Deconstruction: Taking a House Down the Way it Went Up – Piece By Piece
By Patti Pagni
Reprinted with permission from The Elmhurst Independent
By print time, the plot on south Prairie St., where a 90-year-old house once stood, may be an empty hole in the ground.
It may look like any other demolition in town.
But this demolition site wasn’t bulldozed to the ground in a matter of days. Rather, the home was deconstructed – taken apart section by section – securing any parts, materials, old lumber, fixtures, even concrete, that can be reused for future projects, recycled or even donated to non-profits such as Habitat for Humanity.
The home’s owner, Dana Sidoryk, has always loved the home’s location and especially its backyard. She believes the home was built in 1921 or 1922, and it was showing its sign of old age.
But leaving, and building or buying somewhere else wasn’t an option.
“The backyard is a big reason we are staying. We love it here,” she said.
Because they recently installed some upgrades in their home, when she and her husband Joe finally decided to rebuild, they decided to host a demolition sale.
“We had done some work, relatively new windows, so we wanted to try and salvage as much as possible,” she said. “The main thing was to save anything that was reusable. We knew there was some value in the home, such as six-panel doors.”
Through her contact with a company that handles demolition sales, Sidoryk found out about the ReUse People of America.
The ReUse People is a nonprofit corporation that coordinates deconstruction services, and claims that, “85 percent or more of the materials in an average deconstruction job can be salvaged and reused or recycled.”
Even asphalt and concrete can be ground up and used for base rock for building or roads.
Greg Ortiz, of OBI Deconstruction, is the son of owner Ken Ortiz. OBI serves as the Regional Director for the Re Use People.
“My dad has been in the construction business for a long time. He was throwing away stuff so often. He was working…in some great building stock – and he just thought – how can these things be salvaged,” Ortiz explained. “I took what I knew after graduating from Cornell University with a Masters in Urban Planning and my dad and I pooled our resources [to start the deconstruction company].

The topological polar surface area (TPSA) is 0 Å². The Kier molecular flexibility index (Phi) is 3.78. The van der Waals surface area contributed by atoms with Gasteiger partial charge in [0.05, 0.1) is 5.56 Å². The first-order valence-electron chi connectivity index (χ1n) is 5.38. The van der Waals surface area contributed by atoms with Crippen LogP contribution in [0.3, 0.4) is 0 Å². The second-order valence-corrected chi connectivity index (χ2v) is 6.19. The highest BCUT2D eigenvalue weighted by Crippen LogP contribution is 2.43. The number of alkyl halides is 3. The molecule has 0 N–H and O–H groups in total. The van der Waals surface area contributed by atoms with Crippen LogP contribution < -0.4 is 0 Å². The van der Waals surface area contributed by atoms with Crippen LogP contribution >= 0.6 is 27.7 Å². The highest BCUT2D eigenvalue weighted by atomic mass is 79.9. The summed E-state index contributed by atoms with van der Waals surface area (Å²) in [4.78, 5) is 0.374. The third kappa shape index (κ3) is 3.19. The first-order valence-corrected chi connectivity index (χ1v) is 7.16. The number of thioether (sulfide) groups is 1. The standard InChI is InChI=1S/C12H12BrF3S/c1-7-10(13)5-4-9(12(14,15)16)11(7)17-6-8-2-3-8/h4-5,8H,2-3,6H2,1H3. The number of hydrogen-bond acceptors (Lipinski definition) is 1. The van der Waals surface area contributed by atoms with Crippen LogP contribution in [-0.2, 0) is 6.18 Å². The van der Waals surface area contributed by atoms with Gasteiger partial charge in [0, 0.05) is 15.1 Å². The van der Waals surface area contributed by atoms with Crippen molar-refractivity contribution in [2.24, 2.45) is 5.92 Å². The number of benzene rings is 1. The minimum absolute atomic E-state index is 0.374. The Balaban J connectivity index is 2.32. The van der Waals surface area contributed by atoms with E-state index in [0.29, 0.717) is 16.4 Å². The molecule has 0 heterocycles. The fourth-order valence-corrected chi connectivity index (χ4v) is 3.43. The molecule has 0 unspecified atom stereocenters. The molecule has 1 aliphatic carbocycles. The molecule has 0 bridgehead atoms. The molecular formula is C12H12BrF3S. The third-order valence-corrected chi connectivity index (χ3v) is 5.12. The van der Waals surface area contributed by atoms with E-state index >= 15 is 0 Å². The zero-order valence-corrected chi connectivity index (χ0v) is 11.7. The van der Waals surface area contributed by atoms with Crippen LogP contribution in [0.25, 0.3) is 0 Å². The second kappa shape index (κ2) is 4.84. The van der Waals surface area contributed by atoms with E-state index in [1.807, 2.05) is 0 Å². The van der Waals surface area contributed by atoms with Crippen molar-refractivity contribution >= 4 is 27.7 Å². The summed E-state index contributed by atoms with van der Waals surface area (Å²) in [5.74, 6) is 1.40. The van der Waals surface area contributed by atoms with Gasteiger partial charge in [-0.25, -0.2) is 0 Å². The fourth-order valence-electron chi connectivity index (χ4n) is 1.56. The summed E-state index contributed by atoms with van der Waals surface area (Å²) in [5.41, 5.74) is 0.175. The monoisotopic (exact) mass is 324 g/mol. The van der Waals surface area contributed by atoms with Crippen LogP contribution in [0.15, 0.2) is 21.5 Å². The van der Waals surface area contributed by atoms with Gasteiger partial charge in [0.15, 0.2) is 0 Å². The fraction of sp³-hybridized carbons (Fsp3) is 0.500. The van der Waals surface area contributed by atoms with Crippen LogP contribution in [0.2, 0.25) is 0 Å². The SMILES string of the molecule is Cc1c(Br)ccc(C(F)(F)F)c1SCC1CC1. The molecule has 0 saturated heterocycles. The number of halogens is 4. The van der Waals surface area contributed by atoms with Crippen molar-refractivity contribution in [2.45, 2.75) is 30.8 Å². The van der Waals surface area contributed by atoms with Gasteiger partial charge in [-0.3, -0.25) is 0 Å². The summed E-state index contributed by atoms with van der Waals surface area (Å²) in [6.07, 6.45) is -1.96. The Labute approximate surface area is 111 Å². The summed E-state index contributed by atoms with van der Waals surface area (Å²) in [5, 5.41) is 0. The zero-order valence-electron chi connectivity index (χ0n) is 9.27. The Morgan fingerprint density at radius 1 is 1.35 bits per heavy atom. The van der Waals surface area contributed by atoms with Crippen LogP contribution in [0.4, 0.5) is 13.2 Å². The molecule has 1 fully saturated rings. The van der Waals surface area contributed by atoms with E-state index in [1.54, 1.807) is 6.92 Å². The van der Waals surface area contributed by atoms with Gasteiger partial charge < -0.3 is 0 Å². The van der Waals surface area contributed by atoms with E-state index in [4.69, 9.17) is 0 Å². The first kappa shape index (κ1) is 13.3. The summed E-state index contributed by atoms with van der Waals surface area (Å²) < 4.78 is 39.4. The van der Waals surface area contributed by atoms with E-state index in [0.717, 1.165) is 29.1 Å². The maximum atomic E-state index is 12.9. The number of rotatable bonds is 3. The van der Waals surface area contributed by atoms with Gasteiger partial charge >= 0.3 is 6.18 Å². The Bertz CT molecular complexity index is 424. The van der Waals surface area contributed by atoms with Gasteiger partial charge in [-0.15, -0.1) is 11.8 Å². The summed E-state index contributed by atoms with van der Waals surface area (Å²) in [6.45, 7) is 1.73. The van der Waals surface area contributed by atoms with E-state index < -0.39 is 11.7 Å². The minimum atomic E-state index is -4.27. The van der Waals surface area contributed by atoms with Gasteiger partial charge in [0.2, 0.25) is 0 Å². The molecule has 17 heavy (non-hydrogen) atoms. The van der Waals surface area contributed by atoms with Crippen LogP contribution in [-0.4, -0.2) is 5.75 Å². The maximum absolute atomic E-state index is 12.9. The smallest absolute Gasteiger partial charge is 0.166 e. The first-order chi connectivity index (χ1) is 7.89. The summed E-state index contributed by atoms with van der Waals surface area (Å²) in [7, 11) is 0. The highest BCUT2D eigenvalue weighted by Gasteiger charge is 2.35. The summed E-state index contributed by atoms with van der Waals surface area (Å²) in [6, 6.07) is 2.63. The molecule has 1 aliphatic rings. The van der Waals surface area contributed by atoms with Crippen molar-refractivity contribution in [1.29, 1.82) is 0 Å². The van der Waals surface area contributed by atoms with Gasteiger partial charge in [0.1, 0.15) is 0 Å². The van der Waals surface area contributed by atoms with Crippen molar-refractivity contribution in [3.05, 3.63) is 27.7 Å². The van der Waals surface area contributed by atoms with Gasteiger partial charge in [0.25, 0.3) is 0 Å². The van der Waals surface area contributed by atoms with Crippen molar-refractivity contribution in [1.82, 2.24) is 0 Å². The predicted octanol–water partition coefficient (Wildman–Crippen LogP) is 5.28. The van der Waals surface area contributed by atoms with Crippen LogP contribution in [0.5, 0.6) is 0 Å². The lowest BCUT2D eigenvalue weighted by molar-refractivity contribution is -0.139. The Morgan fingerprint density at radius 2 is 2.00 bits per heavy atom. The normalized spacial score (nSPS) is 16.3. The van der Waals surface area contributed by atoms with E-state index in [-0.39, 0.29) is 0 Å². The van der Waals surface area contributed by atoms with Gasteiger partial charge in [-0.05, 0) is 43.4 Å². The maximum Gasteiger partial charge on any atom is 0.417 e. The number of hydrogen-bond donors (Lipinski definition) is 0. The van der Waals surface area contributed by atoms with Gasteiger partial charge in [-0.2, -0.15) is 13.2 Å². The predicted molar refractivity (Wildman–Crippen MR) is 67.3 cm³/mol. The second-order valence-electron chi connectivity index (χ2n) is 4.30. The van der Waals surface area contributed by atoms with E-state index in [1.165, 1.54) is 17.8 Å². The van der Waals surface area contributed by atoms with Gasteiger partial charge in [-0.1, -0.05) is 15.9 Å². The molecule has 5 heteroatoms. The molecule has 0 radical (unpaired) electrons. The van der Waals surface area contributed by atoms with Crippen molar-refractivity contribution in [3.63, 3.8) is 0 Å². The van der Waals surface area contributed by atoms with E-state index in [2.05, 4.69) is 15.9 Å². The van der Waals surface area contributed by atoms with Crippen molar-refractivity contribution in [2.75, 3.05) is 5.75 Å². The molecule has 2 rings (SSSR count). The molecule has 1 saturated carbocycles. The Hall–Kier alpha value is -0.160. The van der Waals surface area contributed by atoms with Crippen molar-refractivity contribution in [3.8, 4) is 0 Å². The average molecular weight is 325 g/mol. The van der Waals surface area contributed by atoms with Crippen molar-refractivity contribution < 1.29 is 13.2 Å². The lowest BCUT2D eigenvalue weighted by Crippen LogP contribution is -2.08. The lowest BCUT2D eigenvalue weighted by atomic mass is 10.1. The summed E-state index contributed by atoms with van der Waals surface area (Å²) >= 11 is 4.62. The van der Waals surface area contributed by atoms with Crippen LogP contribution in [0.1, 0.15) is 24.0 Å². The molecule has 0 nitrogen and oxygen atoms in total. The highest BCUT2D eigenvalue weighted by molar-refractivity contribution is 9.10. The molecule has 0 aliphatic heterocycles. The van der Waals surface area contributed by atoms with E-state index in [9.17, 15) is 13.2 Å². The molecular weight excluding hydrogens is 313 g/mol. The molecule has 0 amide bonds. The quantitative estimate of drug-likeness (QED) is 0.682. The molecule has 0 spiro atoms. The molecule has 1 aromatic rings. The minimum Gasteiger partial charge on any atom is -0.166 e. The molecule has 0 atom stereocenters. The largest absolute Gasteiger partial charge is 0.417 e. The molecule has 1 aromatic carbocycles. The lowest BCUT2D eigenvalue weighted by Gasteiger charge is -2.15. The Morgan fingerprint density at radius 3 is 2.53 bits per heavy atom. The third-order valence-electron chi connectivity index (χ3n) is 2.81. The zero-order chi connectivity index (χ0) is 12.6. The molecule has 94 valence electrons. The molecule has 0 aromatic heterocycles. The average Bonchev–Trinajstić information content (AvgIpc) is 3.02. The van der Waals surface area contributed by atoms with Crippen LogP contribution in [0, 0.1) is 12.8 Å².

“It’s all about sustainability. Reusing is different than recycling. When you reuse something, you are actually taking the embodied energy that went into producing things. You are reusing the hands of the laborer…reusing the milling or transportation that went into making something in the first place. It’s [reusing] the greenest thing you can do.”
Sidoryk said since they already had the demo sale and had moved into a rental, they had some time for deconstruction, which normally takes a few weeks to complete.
The extra time and the upfront cost of a non-standard demolition may be a deterrent of opting for a deconstruction.
But Sidoryk’s research tells her the “deconstruction will pay for itself in the form of a tax deduction. Everything that comes out of here gets appraised in the end and you should make out fine – even make a little money if you’re lucky,” she said.
“The stumbling blocks didn’t outweigh the benefits,” she said. “When we heard 85 to 90 percent [of house and its contents] could be reused or recycled, we said, of course we’ll do it. Even if we have to pay a little more, we’ll do it to make it green.”
The Sidoryks are raising three children in Elmhurst and are torn about physically erasing some of the home’s memories – like her daughter’s pink bedroom.
“Sometimes it’s sort of depressing that my daughter’s room is being wiped out, but I’m glad it’s not going to a landfill, instead some use will be made of it,” she said.
“This house was a good candidate for deconstruction,” Ortiz said. “Old houses have more value than newer homes. It’s nice to keep around old growth lumber. You can’t get certain materials anymore like you used to years ago. It’s nice to keep old joists around…all those forests are gone now.”
Houses are prepped for deconstruction by the inside out. All fixtures, usable wood, material, baseboards, floorboards, tile floors and showers, even some walls are removed carefully from the home.
“There’s a saying we use,” Ortiz said. “The last thing that went in is the first thing to go out. On the outside of the home, we remove any siding first, then we start from the roof, frame by frame, down to the second floor, then the first floor. Our guys take the house apart all by hand. It [deconstruction] takes longer, but there’s so much less waste, there’s a tax benefit to the homeowner and it’s a good combination for the environment. The process is taking notice and slowly growing.”
Mayor Pete DiCianni is pleased to have Elmhurst’s first-ever home deconstruction on the books.
“I feel disassembling a home and recycling or reusing materials is the way of the future,” he said. “Rather than going into a landfill and…causing waste, these materials will be put to good use. In Elmhurst, we have not only residents who are building green, they are now removing their old home in a green way, too.”
Indeed, the number of homes around town is creeping up with Leadership in Energy and Environmental Design(LEED) certification.
Once the deconstruction is complete, Sidoryk said, “it’s gonna be a hole in the ground and we will start over.”
Mondo Builders will handle the new home’s construction set to include bamboo flooring, formaldehyde-free cabinetry, LED lighting and more eco-friendly considerations.
“I’m really excited about this…and hopefully other people in the area will learn about this home option,” said Sidoryk. “The less in the landfill, the better.”
For more information, visit www.thereusepeople.org.